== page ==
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Keurig pressures Coca Cola to seek its own targets

Coca-Cola’s rocky path as a Keurig investor has taken an unexpected turn: The coffee company is becoming one of its biggest competitors.

Keurig Green Mountain Inc.’s move to take control of Dr Pepper Snapple Group Inc. will make it the third-largest soft-drink seller in North America – directly in contention with market leader Coke and No. 2 PepsiCo Inc. Those companies may find it best to respond in kind, with deals of their own, said Bloomberg Intelligence analyst Kenneth Shea.

“The market is rewarding growth, whether it’s organic or through acquisitions,” he said. In food and beverage, the companies “that are doing the best are the ones that are making bold acquisitions. They’re doing something about the sluggish environment.”

Deal pressure has mounted because beverage companies are struggling to cope with shifting consumer preferences on their own. Drinkers are moving away from traditional colas and other sugary sodas in favor of healthier options. In response, Coca-Cola, PepsiCo and Dr Pepper have acquired smaller brands that fit with what’s en vogue – from cold-brew coffee to high-pressure processed juices to kombuchas.

For Coke in particular, Monday’s deal may cause the company to reflect on past investments and future possibilities. The Atlanta-based soda giant owned 17 percent of Keurig before it was taken private by JAB in 2016. Coca-Cola’s partial ownership spurred talk that it might buy the brand outright. Instead, Coke made about $25.5 million on the JAB acquisition.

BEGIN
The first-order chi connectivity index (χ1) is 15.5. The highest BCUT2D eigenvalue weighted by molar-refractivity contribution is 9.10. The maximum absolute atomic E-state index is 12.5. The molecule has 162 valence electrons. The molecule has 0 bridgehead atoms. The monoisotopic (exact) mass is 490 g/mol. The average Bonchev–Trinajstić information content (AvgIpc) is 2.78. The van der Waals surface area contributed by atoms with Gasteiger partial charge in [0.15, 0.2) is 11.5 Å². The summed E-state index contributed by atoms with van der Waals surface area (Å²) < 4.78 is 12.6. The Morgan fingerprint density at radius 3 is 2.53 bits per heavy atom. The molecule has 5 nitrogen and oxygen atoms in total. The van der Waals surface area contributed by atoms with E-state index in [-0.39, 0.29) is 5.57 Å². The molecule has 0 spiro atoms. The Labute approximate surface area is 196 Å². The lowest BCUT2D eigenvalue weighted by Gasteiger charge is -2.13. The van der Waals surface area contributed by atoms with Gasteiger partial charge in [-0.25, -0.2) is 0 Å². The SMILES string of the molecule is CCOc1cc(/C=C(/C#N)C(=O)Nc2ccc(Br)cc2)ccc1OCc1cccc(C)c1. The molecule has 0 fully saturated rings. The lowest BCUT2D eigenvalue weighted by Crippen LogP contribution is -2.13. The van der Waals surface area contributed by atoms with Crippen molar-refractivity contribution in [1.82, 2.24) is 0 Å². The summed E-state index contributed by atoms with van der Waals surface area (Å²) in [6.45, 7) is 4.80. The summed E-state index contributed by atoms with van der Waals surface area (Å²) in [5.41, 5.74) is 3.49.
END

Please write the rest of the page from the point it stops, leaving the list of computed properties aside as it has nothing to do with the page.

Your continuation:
Coke had been working with Keurig on a cold version of the coffee brewer’s single-serve machine, a bid to make it easier for consumers to make soft drinks at home. But the machine wasn’t well received and was taken out of commission shortly after launch. Keurig Chief Executive Officer Bob Gamgort says the Keurig Kold project was based on the same insights behind the Dr Pepper deal, but they weren’t applied as effectively.

“Management desire to participate in the broader beverage category and their strategic recognition that coffee is a critical part of a broader beverage category was very sound,” he said. “I don’t think that that execution that you saw was the optimal execution. This is.”

Coca-Cola has an 18 percent ownership stake in another maker of drinkable stimulants: Monster Beverage Corp. The question now is whether it will bite the bullet and buy that business outright, Shea said.

“You’re going to see investors saying to Coke, ‘What are you going to do with Monster?’ Eighteen percent equity interest in Monster is nice, but you’re not fully participating in one of the fastest-growing, highest profit-margin opportunities,” he said.

At PepsiCo, meanwhile, the latest takeover may rekindle the drive to shake up the company. Investors had lobbied for years to split up the beverage and food divisions.

“No one’s given them a hard time about splitting the company up in years because the stock has performed well,” Shea said about PepsiCo. “But with this new benchmark in town, any kind of stumbles on the food side, you’re going to start hearing grumbles.”

By Jennifer Kaplan



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